Six Ways to Use Sponsored Content as Part of An Integrated PR Strategy

Jun 27, 2017 Greg Peverill-Conti

While earned media is the bread and butter of public relations, there are times when sponsored content makes sense. Most of us understand this in the abstract but in the moment-to-moment frenzy of our day it’s hard to think how the paid approach might be used in a practical way. The reality, however, is that there are many times when sponsored content - especially in targeted industry publications - can be a cost-effective way to get your message out through the media.

There are a few factors driving the adoption of sponsored content. One is the desire, on the part of communications people, to have greater control over the timing and placement of stories. Another is the desire, on the part of publishers, to find new sources of revenue in the face of increasing competition, as well as the increasing use of ad blockers. The sponsored content model helps address legitimate concerns on both sides of the brand/publisher equation.

To begin with, let’s set the stage by defining sponsored content. For our purposes it is any editorial content you can pay to place. Sometimes it’s called sponsored content, sometimes native advertising and sometimes (though few agree with this term) advertorial. Virtually every publication accepts some form of this content - from the smallest trade outlet to top-tier ones like the New York Times. The cost of these opportunities, as well, cover a wide range: from under $100 to several hundred thousand dollars.

The process for creating editorial content also comes in several flavors. You may have content that’s already been created that can be used or you may need to create something from scratch. Some publishers prefer to create the content based on a brief from a brand (and with editorial input from the brand) while others take a more collaborative approach.

The output, regardless of the source, needs to take the editorial guidelines of the publication into account and most are very clear about what is and isn’t acceptable. Just because you are paying for the placement doesn’t mean you can necessarily go hog wild with self-promotion. For many audiences, paid placements have a bad rap and abusing the freedom of this approach can reinforce negative stereotypes.

So when does it make sense to use sponsored content to improve campaign performance and outcomes? Here are a few suggestions:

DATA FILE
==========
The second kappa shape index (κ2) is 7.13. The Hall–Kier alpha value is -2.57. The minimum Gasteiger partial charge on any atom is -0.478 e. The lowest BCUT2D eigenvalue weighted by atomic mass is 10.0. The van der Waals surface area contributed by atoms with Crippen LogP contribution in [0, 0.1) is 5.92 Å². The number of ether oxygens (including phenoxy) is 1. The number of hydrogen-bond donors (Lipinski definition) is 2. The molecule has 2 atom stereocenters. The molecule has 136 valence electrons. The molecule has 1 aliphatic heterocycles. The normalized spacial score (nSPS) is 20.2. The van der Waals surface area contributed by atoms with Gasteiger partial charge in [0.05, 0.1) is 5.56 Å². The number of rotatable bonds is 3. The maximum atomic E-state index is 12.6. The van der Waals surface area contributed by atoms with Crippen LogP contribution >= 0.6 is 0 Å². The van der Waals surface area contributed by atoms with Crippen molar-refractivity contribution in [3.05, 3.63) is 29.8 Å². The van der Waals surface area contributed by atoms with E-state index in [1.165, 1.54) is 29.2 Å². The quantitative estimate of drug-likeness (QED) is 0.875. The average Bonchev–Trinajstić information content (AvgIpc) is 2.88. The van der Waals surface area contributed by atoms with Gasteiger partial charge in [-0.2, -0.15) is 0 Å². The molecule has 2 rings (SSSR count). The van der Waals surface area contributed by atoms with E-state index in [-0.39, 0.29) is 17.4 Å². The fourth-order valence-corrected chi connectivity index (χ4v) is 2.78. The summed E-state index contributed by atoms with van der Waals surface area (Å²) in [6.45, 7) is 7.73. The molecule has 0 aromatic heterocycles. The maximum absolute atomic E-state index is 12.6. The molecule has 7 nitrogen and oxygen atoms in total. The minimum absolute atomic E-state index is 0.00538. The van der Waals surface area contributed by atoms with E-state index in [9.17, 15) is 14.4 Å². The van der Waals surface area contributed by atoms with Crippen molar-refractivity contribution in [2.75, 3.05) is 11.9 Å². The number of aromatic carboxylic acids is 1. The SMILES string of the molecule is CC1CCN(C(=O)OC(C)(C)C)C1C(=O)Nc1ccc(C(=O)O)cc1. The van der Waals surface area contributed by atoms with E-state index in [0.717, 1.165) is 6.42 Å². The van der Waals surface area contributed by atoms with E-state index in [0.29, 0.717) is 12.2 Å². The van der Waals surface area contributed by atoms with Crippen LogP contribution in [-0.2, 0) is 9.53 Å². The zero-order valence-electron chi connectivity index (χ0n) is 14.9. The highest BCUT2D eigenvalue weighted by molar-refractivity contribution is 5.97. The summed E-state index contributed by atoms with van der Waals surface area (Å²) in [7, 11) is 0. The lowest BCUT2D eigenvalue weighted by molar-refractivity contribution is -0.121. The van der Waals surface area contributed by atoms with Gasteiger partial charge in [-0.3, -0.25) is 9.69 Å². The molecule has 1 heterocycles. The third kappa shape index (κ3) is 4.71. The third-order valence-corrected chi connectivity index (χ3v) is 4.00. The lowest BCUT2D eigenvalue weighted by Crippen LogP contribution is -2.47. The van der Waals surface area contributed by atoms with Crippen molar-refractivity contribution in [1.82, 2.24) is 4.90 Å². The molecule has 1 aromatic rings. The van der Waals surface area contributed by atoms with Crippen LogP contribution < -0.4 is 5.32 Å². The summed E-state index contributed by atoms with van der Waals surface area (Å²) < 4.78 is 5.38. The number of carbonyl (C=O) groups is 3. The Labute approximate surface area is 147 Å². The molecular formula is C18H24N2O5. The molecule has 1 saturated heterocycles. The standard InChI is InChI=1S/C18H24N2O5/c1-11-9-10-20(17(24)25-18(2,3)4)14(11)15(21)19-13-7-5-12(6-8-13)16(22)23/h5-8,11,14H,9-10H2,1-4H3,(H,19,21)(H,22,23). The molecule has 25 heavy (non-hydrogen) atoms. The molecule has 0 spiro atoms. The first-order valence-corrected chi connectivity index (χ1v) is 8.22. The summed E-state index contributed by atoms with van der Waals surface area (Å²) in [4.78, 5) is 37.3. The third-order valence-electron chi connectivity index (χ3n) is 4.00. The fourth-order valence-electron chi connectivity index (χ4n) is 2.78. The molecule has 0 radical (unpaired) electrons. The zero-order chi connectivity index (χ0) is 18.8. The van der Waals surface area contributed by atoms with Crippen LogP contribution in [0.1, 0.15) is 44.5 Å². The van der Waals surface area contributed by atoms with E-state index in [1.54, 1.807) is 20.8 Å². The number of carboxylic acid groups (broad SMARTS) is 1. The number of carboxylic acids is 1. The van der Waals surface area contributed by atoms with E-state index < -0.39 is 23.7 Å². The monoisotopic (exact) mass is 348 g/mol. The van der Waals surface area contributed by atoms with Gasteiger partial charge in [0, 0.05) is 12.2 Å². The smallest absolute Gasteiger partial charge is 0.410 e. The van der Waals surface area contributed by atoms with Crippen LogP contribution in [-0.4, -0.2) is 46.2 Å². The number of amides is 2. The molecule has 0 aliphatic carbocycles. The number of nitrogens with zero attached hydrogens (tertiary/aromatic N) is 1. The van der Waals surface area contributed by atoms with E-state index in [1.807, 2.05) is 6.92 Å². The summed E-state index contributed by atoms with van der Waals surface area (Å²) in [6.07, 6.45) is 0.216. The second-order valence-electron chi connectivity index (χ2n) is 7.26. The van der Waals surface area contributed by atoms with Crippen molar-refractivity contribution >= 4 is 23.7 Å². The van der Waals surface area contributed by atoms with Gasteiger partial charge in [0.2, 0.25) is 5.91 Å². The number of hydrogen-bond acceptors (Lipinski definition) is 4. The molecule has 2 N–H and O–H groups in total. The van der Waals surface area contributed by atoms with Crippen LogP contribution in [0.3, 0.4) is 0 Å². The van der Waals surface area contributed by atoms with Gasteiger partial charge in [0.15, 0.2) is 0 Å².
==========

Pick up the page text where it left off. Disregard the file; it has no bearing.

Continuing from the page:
1. Supporting Speaking Opportunities

If you or one of your executives are speaking at a conference, either as a keynote or panelist, then placing a sponsored piece on the topic or perspective being addressed that is timed to appear before the session is a smart idea. When placed in a trade publication and supported with paid social, this can not only increase interest in the specific speaking session but also drive industry conversation around the topic.

2. Structuring a Broader Story

There are times when you may want to tell a complex story that has many moving parts and which no single earned media opportunity will tell completely. Using sponsored content, specific elements of the story can be pulled out and treated independently to help lay the groundwork or to put the broader story into context.

3.Telling Customer Stories (or Having Customers Tell Yours)

We all know what a challenge it is to get customers to agree to participate in publicity or marketing activities; sometimes it’s due to a reluctance to be seen as endorsing a product or service, but often it’s due to a lack of control over what is published. Sponsored content gives you and your customers full control over what is being said and when and where it appears. It can also be written from your customer’s perspective giving all parties both control and third-party validation.

4. Setting the Stage

Whether for a product launch, a new thought leadership campaign or a change in direction for your business, sponsored content allows for the creation a trail of breadcrumbs that, when taken together, help lay the groundwork. Amplified with paid social, this approach can pull the pieces from various publications together and present them as a coherent whole to a specific audience.

5. Telling a Narrow Story

There are times when you may want to tell a very narrowly-focused story to a specific audience. Earned media can certainly accomplish this but, when dealing with a new media channel or audience, it can be faster and easier to pay to place the story. This is especially true if you are dealing with a media outlet with whom you have no relationship or with which you don’t anticipate working with on an ongoing basis.

6. Placing Orphan Content

There are always going to be pieces of content that prove challenging to pitch and place via traditional media relations. This may be because they are seen as too self-serving, of limited interest or not especially timely. You can certainly publish these on your blog, but that doesn’t always have the reach of a third-party publication. In this case sponsored content can breathe more life into a story by putting in in front of a larger - and potentially more engaged - audience.

For many PR people, sponsored content may seem like uncharted waters. It doesn’t need to be. Paid media can be an effective approach to storytelling and needs to be factored into a comprehensive media strategy. For more ideas on how to put sponsored content to work, download our recent eBook, “The Modern PR Media Mix.”

Topics: Paid Media, Public Relations, Sponsored Content

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